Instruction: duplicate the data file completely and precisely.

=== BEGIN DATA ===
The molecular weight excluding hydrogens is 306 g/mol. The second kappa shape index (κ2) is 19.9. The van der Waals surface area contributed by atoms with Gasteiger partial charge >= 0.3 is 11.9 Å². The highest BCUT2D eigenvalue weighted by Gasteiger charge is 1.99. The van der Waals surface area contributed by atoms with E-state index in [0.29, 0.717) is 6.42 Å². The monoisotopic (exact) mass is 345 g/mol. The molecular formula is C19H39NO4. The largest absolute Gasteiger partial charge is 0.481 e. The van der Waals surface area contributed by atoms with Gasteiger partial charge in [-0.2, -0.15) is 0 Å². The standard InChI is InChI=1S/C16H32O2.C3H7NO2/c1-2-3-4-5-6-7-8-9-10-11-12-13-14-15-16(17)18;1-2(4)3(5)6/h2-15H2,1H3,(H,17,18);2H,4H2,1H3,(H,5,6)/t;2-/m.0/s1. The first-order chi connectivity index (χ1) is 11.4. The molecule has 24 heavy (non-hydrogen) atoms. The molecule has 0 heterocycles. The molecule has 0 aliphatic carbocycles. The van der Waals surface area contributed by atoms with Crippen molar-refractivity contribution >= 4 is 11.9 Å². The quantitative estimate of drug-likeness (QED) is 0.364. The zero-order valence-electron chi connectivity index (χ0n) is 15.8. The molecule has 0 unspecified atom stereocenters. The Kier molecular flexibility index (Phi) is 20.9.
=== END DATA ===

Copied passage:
The molecular weight excluding hydrogens is 306 g/mol. The second kappa shape index (κ2) is 19.9. The van der Waals surface area contributed by atoms with Gasteiger partial charge >= 0.3 is 11.9 Å². The highest BCUT2D eigenvalue weighted by Gasteiger charge is 1.99. The van der Waals surface area contributed by atoms with E-state index in [0.29, 0.717) is 6.42 Å². The monoisotopic (exact) mass is 345 g/mol. The molecular formula is C19H39NO4. The largest absolute Gasteiger partial charge is 0.481 e. The van der Waals surface area contributed by atoms with Gasteiger partial charge in [-0.2, -0.15) is 0 Å². The standard InChI is InChI=1S/C16H32O2.C3H7NO2/c1-2-3-4-5-6-7-8-9-10-11-12-13-14-15-16(17)18;1-2(4)3(5)6/h2-15H2,1H3,(H,17,18);2H,4H2,1H3,(H,5,6)/t;2-/m.0/s1. The first-order chi connectivity index (χ1) is 11.4. The molecule has 24 heavy (non-hydrogen) atoms. The molecule has 0 heterocycles. The molecule has 0 aliphatic carbocycles. The van der Waals surface area contributed by atoms with Crippen molar-refractivity contribution >= 4 is 11.9 Å². The quantitative estimate of drug-likeness (QED) is 0.364. The zero-order valence-electron chi connectivity index (χ0n) is 15.8. The molecule has 0 unspecified atom stereocenters. The Kier molecular flexibility index (Phi) is 20.9.